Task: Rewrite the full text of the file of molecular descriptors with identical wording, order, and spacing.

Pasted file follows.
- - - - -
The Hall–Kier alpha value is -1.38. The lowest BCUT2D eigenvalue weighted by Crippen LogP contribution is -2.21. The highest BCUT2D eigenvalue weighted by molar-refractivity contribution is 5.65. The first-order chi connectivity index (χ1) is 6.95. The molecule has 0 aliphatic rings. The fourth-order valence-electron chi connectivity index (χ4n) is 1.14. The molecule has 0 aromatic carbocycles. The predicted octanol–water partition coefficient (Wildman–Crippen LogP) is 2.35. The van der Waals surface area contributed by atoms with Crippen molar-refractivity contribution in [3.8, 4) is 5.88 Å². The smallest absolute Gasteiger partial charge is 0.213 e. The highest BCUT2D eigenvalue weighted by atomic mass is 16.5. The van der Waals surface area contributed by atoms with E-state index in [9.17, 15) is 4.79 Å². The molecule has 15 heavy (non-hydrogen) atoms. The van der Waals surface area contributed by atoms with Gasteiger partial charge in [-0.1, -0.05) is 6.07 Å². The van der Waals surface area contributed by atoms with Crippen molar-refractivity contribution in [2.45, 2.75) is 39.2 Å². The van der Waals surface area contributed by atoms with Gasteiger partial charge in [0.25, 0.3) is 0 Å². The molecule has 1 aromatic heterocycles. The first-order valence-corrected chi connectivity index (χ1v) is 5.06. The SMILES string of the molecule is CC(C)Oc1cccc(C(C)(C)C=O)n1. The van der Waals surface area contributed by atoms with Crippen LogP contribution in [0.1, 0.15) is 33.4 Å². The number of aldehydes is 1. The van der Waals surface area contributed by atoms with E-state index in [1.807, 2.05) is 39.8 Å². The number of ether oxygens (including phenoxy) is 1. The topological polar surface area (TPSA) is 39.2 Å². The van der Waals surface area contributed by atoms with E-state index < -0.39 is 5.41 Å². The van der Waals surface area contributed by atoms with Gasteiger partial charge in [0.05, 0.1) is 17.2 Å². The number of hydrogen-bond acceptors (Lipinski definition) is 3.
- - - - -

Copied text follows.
The Hall–Kier alpha value is -1.38. The lowest BCUT2D eigenvalue weighted by Crippen LogP contribution is -2.21. The highest BCUT2D eigenvalue weighted by molar-refractivity contribution is 5.65. The first-order chi connectivity index (χ1) is 6.95. The molecule has 0 aliphatic rings. The fourth-order valence-electron chi connectivity index (χ4n) is 1.14. The molecule has 0 aromatic carbocycles. The predicted octanol–water partition coefficient (Wildman–Crippen LogP) is 2.35. The van der Waals surface area contributed by atoms with Crippen molar-refractivity contribution in [3.8, 4) is 5.88 Å². The smallest absolute Gasteiger partial charge is 0.213 e. The highest BCUT2D eigenvalue weighted by atomic mass is 16.5. The van der Waals surface area contributed by atoms with E-state index in [9.17, 15) is 4.79 Å². The molecule has 15 heavy (non-hydrogen) atoms. The van der Waals surface area contributed by atoms with Gasteiger partial charge in [-0.1, -0.05) is 6.07 Å². The van der Waals surface area contributed by atoms with Crippen molar-refractivity contribution in [2.45, 2.75) is 39.2 Å². The van der Waals surface area contributed by atoms with Gasteiger partial charge in [0.25, 0.3) is 0 Å². The molecule has 1 aromatic heterocycles. The first-order valence-corrected chi connectivity index (χ1v) is 5.06. The SMILES string of the molecule is CC(C)Oc1cccc(C(C)(C)C=O)n1. The van der Waals surface area contributed by atoms with Crippen LogP contribution in [0.1, 0.15) is 33.4 Å². The number of aldehydes is 1. The van der Waals surface area contributed by atoms with E-state index in [1.807, 2.05) is 39.8 Å². The number of ether oxygens (including phenoxy) is 1. The topological polar surface area (TPSA) is 39.2 Å². The van der Waals surface area contributed by atoms with E-state index < -0.39 is 5.41 Å². The van der Waals surface area contributed by atoms with Gasteiger partial charge in [0.05, 0.1) is 17.2 Å². The number of hydrogen-bond acceptors (Lipinski definition) is 3.